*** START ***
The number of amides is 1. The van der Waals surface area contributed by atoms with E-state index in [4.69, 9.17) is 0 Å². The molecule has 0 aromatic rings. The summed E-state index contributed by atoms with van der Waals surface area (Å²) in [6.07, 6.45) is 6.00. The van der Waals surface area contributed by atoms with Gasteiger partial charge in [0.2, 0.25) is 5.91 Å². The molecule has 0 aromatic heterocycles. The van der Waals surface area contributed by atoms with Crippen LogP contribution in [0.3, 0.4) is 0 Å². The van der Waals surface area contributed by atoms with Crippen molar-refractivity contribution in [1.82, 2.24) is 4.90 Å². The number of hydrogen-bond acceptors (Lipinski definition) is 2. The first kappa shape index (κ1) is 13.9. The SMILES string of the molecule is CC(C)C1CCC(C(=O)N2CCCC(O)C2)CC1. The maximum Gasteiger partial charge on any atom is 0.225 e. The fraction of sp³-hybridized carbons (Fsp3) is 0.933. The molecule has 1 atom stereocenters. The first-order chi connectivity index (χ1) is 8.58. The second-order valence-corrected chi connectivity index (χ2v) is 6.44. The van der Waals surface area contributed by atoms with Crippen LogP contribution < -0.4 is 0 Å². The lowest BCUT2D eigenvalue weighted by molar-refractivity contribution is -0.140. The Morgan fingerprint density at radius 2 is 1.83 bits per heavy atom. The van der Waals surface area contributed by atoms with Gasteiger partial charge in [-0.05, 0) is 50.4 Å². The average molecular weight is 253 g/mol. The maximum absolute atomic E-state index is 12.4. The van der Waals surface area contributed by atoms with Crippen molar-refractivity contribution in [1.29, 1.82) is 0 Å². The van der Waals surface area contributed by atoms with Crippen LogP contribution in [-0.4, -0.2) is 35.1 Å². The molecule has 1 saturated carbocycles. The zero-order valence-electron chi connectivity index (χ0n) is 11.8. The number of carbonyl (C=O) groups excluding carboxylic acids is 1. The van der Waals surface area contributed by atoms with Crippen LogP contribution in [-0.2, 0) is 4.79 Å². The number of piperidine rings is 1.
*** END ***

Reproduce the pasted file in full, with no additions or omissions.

The number of amides is 1. The van der Waals surface area contributed by atoms with E-state index in [4.69, 9.17) is 0 Å². The molecule has 0 aromatic rings. The summed E-state index contributed by atoms with van der Waals surface area (Å²) in [6.07, 6.45) is 6.00. The van der Waals surface area contributed by atoms with Gasteiger partial charge in [0.2, 0.25) is 5.91 Å². The molecule has 0 aromatic heterocycles. The van der Waals surface area contributed by atoms with Crippen LogP contribution in [0.3, 0.4) is 0 Å². The van der Waals surface area contributed by atoms with Crippen molar-refractivity contribution in [1.82, 2.24) is 4.90 Å². The number of hydrogen-bond acceptors (Lipinski definition) is 2. The first kappa shape index (κ1) is 13.9. The SMILES string of the molecule is CC(C)C1CCC(C(=O)N2CCCC(O)C2)CC1. The maximum Gasteiger partial charge on any atom is 0.225 e. The fraction of sp³-hybridized carbons (Fsp3) is 0.933. The molecule has 1 atom stereocenters. The first-order chi connectivity index (χ1) is 8.58. The second-order valence-corrected chi connectivity index (χ2v) is 6.44. The van der Waals surface area contributed by atoms with Crippen LogP contribution < -0.4 is 0 Å². The lowest BCUT2D eigenvalue weighted by molar-refractivity contribution is -0.140. The Morgan fingerprint density at radius 2 is 1.83 bits per heavy atom. The van der Waals surface area contributed by atoms with Gasteiger partial charge in [-0.05, 0) is 50.4 Å². The average molecular weight is 253 g/mol. The maximum absolute atomic E-state index is 12.4. The van der Waals surface area contributed by atoms with Crippen molar-refractivity contribution in [1.29, 1.82) is 0 Å². The van der Waals surface area contributed by atoms with Crippen LogP contribution in [-0.4, -0.2) is 35.1 Å². The molecule has 1 saturated carbocycles. The zero-order valence-electron chi connectivity index (χ0n) is 11.8. The number of carbonyl (C=O) groups excluding carboxylic acids is 1. The van der Waals surface area contributed by atoms with Crippen LogP contribution in [-0.2, 0) is 4.79 Å². The number of piperidine rings is 1.